If businesses want to gain input from people with disabilities, their research and consultation practices should be accessible to these customers. Some examples of accessibility considerations for gathering feedback from customers with disabilities:
• Customer surveys must be accessible to people who are blind or who have low vision. This may be accomplished by producing the survey in alternate formats (e.g., Braille, large print, or an electronic format) for independent use by customers or by providing an assistant who can read the survey to a participant and record his or her responses.
• Product usability interviews with customers who are hard of hearing or deaf may require the use of an assistive listening system or the services of sign language or oral interpreters.
• If businesses require complaints to be filed at customer service desks, the desks must be accessible to people who use mobility devices (e.g., the desk must be on an accessible route and have a writing surface at the required height or a clipboard available for people who use wheelchairs).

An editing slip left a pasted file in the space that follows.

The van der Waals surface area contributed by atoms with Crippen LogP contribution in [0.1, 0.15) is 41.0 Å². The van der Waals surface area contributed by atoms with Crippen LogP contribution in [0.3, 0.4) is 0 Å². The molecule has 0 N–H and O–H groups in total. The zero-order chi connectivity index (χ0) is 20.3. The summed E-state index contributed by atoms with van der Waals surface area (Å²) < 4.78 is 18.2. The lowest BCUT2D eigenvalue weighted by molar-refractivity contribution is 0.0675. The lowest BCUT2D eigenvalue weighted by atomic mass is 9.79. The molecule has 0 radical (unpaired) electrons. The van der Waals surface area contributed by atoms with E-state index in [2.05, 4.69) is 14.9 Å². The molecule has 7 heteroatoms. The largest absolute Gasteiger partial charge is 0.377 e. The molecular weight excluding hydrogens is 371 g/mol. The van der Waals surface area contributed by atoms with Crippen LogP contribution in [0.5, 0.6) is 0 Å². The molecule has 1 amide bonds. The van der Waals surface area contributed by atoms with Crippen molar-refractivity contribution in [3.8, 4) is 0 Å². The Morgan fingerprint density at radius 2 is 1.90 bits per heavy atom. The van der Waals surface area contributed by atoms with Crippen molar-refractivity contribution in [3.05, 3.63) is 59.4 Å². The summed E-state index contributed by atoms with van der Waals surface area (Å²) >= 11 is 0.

• Training provided for mystery shoppers with disabilities has to be provided in an accessible location and communicated in an accessible manner for all participants.
• Focus groups that include people who are hard of hearing or deaf may need to enlist the services of a realtime captioner to ensure that there is effective communication among all parties. As a secondary benefit, this service can provide a verbatim transcript of the session’s discussion for follow-up research purposes.
Customers with disabilities can be assets to a business if it is willing to make the necessary investment to listen. Input from these customers not only can help businesses comply with the ADA but also develop creative, innovative customer service policies and practices as well as product and facility designs.